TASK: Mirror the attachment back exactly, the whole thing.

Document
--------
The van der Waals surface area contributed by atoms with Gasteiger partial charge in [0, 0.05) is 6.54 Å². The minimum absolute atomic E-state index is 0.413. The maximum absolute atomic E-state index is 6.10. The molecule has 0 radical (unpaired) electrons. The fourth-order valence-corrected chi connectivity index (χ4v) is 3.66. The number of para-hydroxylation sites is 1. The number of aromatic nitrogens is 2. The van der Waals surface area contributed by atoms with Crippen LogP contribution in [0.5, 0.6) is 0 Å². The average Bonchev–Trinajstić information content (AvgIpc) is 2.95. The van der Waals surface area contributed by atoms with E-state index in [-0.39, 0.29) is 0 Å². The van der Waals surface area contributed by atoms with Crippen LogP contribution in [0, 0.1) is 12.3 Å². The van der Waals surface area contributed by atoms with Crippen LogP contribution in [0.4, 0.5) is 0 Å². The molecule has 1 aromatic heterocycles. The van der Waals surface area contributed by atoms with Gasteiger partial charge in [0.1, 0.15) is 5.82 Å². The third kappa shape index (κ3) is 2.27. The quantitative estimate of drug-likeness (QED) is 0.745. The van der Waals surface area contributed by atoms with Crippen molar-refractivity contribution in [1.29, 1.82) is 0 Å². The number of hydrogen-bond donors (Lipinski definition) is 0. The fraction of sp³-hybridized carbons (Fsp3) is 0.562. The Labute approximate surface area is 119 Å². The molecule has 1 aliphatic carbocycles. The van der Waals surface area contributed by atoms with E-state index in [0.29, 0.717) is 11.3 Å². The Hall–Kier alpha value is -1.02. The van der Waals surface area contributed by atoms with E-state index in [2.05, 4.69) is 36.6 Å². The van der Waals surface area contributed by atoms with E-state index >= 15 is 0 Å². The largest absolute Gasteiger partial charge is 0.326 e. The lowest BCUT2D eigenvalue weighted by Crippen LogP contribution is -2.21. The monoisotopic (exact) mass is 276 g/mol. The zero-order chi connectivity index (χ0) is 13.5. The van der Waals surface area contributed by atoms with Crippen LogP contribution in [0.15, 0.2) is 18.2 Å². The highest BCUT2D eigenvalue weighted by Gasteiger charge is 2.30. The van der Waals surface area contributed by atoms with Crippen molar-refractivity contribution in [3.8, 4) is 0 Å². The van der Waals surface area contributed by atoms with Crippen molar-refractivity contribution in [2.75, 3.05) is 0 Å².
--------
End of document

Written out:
The van der Waals surface area contributed by atoms with Gasteiger partial charge in [0, 0.05) is 6.54 Å². The minimum absolute atomic E-state index is 0.413. The maximum absolute atomic E-state index is 6.10. The molecule has 0 radical (unpaired) electrons. The fourth-order valence-corrected chi connectivity index (χ4v) is 3.66. The number of para-hydroxylation sites is 1. The number of aromatic nitrogens is 2. The van der Waals surface area contributed by atoms with Crippen LogP contribution in [0.5, 0.6) is 0 Å². The average Bonchev–Trinajstić information content (AvgIpc) is 2.95. The van der Waals surface area contributed by atoms with E-state index in [-0.39, 0.29) is 0 Å². The van der Waals surface area contributed by atoms with Crippen LogP contribution in [0, 0.1) is 12.3 Å². The van der Waals surface area contributed by atoms with Crippen LogP contribution in [0.4, 0.5) is 0 Å². The molecule has 1 aromatic heterocycles. The van der Waals surface area contributed by atoms with Gasteiger partial charge in [0.1, 0.15) is 5.82 Å². The third kappa shape index (κ3) is 2.27. The quantitative estimate of drug-likeness (QED) is 0.745. The van der Waals surface area contributed by atoms with Crippen molar-refractivity contribution in [1.29, 1.82) is 0 Å². The number of hydrogen-bond donors (Lipinski definition) is 0. The fraction of sp³-hybridized carbons (Fsp3) is 0.562. The Labute approximate surface area is 119 Å². The molecule has 1 aliphatic carbocycles. The van der Waals surface area contributed by atoms with E-state index in [0.29, 0.717) is 11.3 Å². The Hall–Kier alpha value is -1.02. The van der Waals surface area contributed by atoms with E-state index in [2.05, 4.69) is 36.6 Å². The van der Waals surface area contributed by atoms with E-state index >= 15 is 0 Å². The largest absolute Gasteiger partial charge is 0.326 e. The lowest BCUT2D eigenvalue weighted by Crippen LogP contribution is -2.21. The monoisotopic (exact) mass is 276 g/mol. The zero-order chi connectivity index (χ0) is 13.5. The van der Waals surface area contributed by atoms with Crippen LogP contribution in [0.15, 0.2) is 18.2 Å². The highest BCUT2D eigenvalue weighted by Gasteiger charge is 2.30. The van der Waals surface area contributed by atoms with Crippen molar-refractivity contribution in [3.8, 4) is 0 Å². The van der Waals surface area contributed by atoms with Crippen molar-refractivity contribution in [2.75, 3.05) is 0 Å².